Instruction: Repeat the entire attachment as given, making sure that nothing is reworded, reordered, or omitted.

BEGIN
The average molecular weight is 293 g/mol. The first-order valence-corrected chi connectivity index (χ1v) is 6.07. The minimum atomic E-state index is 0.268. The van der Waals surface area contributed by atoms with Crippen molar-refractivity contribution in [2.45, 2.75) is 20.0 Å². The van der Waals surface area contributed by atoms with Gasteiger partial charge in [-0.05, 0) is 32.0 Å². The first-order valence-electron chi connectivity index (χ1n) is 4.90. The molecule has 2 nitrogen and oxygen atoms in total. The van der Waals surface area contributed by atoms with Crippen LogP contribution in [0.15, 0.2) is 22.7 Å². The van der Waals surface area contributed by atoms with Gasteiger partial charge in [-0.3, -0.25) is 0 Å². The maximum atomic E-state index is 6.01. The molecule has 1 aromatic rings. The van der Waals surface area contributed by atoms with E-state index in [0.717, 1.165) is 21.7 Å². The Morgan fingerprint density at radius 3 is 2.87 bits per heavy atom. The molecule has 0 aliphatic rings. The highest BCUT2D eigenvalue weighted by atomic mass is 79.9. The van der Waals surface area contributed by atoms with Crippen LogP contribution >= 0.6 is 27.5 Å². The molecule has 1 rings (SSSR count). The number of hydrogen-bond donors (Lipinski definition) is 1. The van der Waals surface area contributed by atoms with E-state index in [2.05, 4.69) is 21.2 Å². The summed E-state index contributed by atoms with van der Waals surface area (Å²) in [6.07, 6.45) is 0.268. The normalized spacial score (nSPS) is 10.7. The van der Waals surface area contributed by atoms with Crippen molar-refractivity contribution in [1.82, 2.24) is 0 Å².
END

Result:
The average molecular weight is 293 g/mol. The first-order valence-corrected chi connectivity index (χ1v) is 6.07. The minimum atomic E-state index is 0.268. The van der Waals surface area contributed by atoms with Crippen molar-refractivity contribution in [2.45, 2.75) is 20.0 Å². The van der Waals surface area contributed by atoms with Gasteiger partial charge in [-0.05, 0) is 32.0 Å². The first-order valence-electron chi connectivity index (χ1n) is 4.90. The molecule has 2 nitrogen and oxygen atoms in total. The van der Waals surface area contributed by atoms with Crippen LogP contribution in [0.15, 0.2) is 22.7 Å². The van der Waals surface area contributed by atoms with Gasteiger partial charge in [-0.3, -0.25) is 0 Å². The maximum atomic E-state index is 6.01. The molecule has 1 aromatic rings. The van der Waals surface area contributed by atoms with E-state index in [0.717, 1.165) is 21.7 Å². The Morgan fingerprint density at radius 3 is 2.87 bits per heavy atom. The molecule has 0 aliphatic rings. The highest BCUT2D eigenvalue weighted by atomic mass is 79.9. The van der Waals surface area contributed by atoms with Crippen LogP contribution >= 0.6 is 27.5 Å². The molecule has 1 rings (SSSR count). The number of hydrogen-bond donors (Lipinski definition) is 1. The van der Waals surface area contributed by atoms with E-state index in [2.05, 4.69) is 21.2 Å². The summed E-state index contributed by atoms with van der Waals surface area (Å²) in [6.07, 6.45) is 0.268. The normalized spacial score (nSPS) is 10.7. The van der Waals surface area contributed by atoms with Crippen molar-refractivity contribution in [1.82, 2.24) is 0 Å².